Monday, April 16, 2018
We hear mainstream media recommending different applications and services for online privacy. Most of these outlets are wrong and it’s frustrating to see the public be mislead.
There are 2 ways to determine how “private” your private online solution is.
The first way to know is the easiest. Is It Free?
You’ve heard the expression, “if it’s free, you’re not the consumer, you’re the product”. Well that's very true. Remember in the early days of the Internet when all the critics were asking’ “How will these free sites make money?” Now we know how
For starters, your browser was free wasn’t it? It either came with your device or you could download it for free. This amazing tool that lets you access so much information is free? How do you think a software company that had to pay to build that browser stays in business? How do you think they can afford to make updates? Your “free” browser knows EVERY search you made, every site you visited, every email you read/sent. Sounds pretty costly now doesn’t it?
So you surf in Incognito Mode? How much did you pay to use that? That free ad blocker program keeps you private right?
Now let’s look at all of those wonderful sites that let you do so many great things, for free. You can get just about any question answered by asking Google. You can share your thoughts and pictures with your friends on Facebook. You can play doctor by asking WebMD medical questions. You can communicate with anyone with email. Hmmm, those are all free aren't they?
That “private” search engine doesn’t share your search queries right? It really doesnt matter if they do or not, because your browser, your Internet provider and the sites you visit will be able to identify you, your device and know what you searched for. Private search engines are one of the biggest online myths out there and yet the media still advises the public to use them.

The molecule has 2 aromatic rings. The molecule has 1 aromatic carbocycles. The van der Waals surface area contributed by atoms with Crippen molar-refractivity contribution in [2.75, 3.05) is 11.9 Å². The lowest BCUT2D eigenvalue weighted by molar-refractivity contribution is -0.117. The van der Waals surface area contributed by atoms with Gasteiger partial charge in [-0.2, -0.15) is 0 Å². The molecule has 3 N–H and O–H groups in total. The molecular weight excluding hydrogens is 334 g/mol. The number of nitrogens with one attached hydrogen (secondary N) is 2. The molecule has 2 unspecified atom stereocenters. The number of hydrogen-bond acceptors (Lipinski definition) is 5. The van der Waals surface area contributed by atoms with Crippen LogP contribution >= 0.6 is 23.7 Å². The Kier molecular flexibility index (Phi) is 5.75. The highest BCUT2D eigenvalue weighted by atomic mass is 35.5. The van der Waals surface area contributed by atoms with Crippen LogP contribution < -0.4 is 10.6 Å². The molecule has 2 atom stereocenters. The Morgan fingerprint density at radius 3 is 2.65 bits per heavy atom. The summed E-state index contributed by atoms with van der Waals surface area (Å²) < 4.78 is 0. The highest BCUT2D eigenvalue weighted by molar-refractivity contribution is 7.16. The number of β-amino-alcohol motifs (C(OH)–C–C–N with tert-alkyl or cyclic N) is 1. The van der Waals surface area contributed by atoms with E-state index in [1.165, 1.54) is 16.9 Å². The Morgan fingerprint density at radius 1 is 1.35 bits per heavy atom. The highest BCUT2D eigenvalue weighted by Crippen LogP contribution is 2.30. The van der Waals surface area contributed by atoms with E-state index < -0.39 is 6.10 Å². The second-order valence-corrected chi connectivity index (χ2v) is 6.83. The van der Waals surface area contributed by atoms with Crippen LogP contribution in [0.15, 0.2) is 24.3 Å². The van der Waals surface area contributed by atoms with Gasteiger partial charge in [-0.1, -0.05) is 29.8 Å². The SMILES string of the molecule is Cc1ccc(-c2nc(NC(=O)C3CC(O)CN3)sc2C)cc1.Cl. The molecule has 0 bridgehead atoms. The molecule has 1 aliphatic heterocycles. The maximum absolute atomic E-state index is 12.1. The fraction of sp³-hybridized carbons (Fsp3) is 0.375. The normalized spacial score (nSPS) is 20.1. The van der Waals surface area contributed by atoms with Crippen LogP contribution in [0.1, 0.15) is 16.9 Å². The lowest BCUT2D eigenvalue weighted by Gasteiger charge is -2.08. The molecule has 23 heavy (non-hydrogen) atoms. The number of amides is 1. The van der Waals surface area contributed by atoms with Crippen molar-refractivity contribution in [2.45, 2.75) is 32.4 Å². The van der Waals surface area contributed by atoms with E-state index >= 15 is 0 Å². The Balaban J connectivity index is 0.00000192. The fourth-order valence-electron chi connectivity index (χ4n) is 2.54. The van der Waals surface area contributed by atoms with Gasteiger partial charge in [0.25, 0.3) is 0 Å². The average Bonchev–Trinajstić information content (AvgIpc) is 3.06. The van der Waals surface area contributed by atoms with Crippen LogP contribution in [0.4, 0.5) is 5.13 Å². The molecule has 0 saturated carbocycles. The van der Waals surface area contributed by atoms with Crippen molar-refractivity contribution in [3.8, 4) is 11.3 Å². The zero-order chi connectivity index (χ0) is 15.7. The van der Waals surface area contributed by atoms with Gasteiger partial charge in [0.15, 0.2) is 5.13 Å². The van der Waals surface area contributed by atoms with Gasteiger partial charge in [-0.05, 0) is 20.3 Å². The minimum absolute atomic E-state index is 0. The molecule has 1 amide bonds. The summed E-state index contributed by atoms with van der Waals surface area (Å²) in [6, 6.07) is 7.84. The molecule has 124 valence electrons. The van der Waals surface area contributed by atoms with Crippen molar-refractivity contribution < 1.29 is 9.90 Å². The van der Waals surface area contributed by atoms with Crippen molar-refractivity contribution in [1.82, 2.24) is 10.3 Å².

“Free” WiFi? Have you ever wondered how those retail stores that were struggling before, are now able to do so well after free WiFi was offered? You paid a couple bucks for a cup of coffee and then logged into THEIR website to accept their terms and conditions for their “free” WiFi service. Your device touched their website. What other establishment would let you take up space for hours without purchasing something. You are the product baby.
“One person, one cup, one neighborhood at a time”...doesn’t sound so wholesome now does it?
With each click, search, surf, email, post etc you are allowing every site and ISP to know more about you. If they aren’t leaving identifiers (cookies) on your device, they are reading the ones that are already there. With these identifiers that can build a very extensive profile of you.
The second way you can determine how “private” you really are. One of the best websites we know of is www.whatismybrowser.com This site gives you a complete rundown of your device on their site. It analyzes your OS, browser and all of the functions your browser has.
What we hope you can see here is that it PROVES that if their site can see, touch and identify your device, then ANY site can. When a website can see and touch your device it can identify you by the numerous cookies on your device. If the site is friendly you will probably only receive more cookies and be tracked online. If the site isn’t friendly, you could get a virus, be tracked and or locked out of your computer. Either way, all the info from your device will be sold and you have no idea to who.
Our next blog will show you How To Be Private Online